If you were “booked in” at a police station, what grounds did the arresting officer give to the custody sergeant? Sometimes that information can be different to the reason given immediately on arrest.
How long were you under arrest? Time runs from the moment you were detained, even if you were not physically restrained. (See the false imprisonment page for a full explanation.) If you were arrested, please confirm the dates and times of arrest and release.
Which police station did you go to? Did the police mistreat you at the station? If so, how?
Have you had any contact with the police since? Some people allege a pattern of police harassment so this information, with dates, times, and details of the officers concerned, can help.
Do you have any provable financial losses, such as lost earnings and/or out-of-pocket expenses? (E.g. taxi fare home from the police station after release.)
Police Assault Claims
If you want to claim compensation for police assault, then let us know if the police used weapons (e.g. Taser “stun guns”, batons, fists, police dogs) and what force they used.
If you used any force against the police, what did you do? When? Was anyone else involved? (e.g. the police were breaking up a fight at a pub or called to deal with a domestic disagreement).
What injuries did you suffer? Include handcuff injuries, cuts, bruises etc. Even taking DNA and fingerprints are police assaults if done unlawfully. Tell us if you have any evidence to prove your injuries. E.g. photographs, video, CCTV footage. What are your current injury symptoms?
Tell us about any medical treatment you received. Who provided it? When? E.g. from ambulance paramedics/ hospitals/ walk in centres/ doctors (including at the police station)/ pharmacists etc.
Also, tell us if you were suffering any similar injuries before the alleged police assault (e.g. you had back problems which were made worse).
As with false imprisonment claims, you might also be entitled to compensation for your provable losses, such as lost earnings and other out-of-pocket expenses. In police assault cases these can include travel to/ from medical providers, medication, dressings, damaged clothing, broken mobile phone etc.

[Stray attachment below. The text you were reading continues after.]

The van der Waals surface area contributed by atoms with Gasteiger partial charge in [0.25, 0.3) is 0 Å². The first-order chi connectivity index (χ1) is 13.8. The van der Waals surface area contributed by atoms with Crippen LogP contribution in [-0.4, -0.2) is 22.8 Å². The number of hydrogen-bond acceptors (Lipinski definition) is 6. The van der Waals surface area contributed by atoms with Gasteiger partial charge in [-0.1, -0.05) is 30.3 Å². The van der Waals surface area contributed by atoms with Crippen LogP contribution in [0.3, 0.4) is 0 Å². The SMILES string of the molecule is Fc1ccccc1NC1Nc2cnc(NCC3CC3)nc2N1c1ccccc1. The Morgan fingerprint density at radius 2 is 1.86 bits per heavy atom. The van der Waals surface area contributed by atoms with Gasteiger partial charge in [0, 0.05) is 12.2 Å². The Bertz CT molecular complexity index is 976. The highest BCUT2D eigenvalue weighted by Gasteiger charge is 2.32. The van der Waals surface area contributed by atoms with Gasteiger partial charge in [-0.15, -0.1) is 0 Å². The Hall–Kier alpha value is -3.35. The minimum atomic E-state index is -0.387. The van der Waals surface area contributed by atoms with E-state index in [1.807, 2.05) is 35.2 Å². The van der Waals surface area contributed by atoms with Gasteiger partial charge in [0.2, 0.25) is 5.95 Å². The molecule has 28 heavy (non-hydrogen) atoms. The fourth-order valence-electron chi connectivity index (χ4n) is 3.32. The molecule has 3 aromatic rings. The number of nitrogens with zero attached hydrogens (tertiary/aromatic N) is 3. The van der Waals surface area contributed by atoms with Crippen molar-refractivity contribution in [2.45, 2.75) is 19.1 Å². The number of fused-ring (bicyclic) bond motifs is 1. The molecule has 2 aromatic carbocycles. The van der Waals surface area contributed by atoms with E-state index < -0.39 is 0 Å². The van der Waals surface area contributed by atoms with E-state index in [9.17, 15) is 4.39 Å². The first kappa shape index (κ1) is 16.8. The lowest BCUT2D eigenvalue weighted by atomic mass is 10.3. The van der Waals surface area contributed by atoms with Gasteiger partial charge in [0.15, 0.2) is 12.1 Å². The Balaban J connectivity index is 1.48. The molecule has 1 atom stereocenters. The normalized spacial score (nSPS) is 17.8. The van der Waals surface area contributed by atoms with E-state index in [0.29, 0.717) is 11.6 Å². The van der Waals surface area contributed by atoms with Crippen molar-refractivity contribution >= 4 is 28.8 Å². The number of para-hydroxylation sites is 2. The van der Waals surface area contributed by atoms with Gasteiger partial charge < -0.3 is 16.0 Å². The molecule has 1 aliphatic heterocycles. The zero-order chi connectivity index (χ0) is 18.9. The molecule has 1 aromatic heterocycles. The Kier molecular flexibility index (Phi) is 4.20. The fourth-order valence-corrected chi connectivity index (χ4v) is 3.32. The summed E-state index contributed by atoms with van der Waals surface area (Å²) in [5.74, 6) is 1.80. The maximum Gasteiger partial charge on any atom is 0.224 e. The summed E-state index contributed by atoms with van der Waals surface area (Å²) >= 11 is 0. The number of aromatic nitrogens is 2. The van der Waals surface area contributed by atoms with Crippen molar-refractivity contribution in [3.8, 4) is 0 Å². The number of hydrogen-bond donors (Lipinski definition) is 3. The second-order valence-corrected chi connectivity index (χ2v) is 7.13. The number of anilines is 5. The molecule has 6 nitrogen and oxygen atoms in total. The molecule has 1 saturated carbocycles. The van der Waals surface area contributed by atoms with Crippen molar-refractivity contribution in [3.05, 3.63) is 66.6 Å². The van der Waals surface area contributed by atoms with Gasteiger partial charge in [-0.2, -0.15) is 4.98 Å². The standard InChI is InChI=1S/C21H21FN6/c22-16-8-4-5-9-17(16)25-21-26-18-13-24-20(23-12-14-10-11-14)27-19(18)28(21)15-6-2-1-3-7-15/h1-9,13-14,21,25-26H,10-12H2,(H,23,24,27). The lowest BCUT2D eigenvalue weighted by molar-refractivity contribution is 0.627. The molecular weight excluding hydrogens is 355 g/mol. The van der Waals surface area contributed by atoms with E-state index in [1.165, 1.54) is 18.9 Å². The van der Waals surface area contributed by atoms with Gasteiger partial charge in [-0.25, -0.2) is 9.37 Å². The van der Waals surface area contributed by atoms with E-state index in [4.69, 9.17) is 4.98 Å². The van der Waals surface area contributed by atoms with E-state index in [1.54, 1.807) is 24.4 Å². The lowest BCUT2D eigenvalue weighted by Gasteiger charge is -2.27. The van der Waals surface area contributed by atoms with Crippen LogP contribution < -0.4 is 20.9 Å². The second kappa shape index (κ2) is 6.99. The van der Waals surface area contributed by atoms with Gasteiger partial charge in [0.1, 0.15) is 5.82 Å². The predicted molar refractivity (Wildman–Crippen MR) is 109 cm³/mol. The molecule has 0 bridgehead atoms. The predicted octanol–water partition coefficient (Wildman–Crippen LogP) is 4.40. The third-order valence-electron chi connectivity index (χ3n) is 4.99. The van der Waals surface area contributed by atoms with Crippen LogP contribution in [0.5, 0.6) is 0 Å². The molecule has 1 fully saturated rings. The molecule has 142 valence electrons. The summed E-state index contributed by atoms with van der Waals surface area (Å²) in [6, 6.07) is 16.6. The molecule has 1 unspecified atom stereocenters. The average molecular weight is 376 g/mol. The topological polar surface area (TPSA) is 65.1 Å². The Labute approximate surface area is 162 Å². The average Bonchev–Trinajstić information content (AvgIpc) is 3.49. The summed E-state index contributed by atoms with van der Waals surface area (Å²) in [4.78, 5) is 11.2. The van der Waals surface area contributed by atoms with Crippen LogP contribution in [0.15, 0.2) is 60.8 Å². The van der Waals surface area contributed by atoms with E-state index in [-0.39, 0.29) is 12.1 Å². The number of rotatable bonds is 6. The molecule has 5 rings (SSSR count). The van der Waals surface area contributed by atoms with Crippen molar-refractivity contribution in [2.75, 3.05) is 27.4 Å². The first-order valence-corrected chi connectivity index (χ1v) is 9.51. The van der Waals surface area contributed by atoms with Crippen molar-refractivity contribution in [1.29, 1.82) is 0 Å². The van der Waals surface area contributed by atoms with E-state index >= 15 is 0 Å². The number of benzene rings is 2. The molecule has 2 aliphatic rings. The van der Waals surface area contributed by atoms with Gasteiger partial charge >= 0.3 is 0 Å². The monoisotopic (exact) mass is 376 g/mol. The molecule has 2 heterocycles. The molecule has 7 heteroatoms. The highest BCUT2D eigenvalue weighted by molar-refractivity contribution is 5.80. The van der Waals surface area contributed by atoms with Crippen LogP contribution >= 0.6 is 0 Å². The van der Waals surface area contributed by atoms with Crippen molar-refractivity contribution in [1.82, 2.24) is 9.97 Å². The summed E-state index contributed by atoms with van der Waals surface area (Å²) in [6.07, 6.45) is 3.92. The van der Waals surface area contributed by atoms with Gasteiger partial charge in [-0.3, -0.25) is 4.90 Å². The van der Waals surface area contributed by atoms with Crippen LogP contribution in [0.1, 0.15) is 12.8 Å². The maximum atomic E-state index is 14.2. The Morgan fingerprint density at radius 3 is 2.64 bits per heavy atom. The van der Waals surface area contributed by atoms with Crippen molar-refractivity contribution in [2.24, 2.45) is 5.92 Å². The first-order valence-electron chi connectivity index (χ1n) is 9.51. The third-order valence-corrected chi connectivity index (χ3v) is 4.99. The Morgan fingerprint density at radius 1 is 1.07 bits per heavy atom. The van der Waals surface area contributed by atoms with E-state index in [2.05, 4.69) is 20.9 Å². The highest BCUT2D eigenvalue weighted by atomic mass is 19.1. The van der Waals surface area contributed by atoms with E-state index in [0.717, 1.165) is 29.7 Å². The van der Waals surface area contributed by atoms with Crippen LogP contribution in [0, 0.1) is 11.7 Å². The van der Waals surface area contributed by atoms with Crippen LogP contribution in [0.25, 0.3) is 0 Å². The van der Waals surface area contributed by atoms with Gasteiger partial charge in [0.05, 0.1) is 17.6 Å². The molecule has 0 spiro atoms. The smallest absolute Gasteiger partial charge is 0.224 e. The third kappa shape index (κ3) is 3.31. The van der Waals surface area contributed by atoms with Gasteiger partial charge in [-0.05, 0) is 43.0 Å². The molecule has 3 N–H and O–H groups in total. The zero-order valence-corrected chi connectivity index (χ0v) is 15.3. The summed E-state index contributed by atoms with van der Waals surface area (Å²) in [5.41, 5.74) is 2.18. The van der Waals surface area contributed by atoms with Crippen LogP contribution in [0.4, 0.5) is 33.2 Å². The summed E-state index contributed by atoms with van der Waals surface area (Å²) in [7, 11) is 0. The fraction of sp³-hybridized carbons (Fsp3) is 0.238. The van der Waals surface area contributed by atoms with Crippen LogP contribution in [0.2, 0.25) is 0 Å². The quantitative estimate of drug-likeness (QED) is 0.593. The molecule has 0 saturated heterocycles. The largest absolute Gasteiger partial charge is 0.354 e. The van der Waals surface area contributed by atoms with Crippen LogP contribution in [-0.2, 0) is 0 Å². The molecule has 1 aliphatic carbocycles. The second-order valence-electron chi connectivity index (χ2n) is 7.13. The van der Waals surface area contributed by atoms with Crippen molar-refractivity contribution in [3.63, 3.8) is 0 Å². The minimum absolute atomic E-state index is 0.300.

Lastly, tell us if you received any care or help from others as a result of the assault (read about third party care by clicking on the link).
Police Warrant and Trespass Claims
What was their reason for the search? If they gave you a written police warrant what does it say?
In trespass to property cases, it’s common for the police to raid people’s homes in “dawn raids”. If so, were you alone? If not, who else was at the property (e.g. family members). Did the police search them too?
Did the police damage the premises on entry? What property was taken or damaged (if any)? Has it been returned/ repaired/ replaced? Did you have to pay anything?
Lastly, did the police admit their mistake and have they made any contact since?
Malicious Prosecution Claims
Successful malicious prosecution cases are rare, and extremely hard to win. (Read our page on the law in civil actions against the police to find out why.) Despite this, if you think you have a malicious prosecution case, tell us what the police formally charged you with. Was that the same offence for which you were arrested?
If you were charged, did you accept a caution or formal reprimand?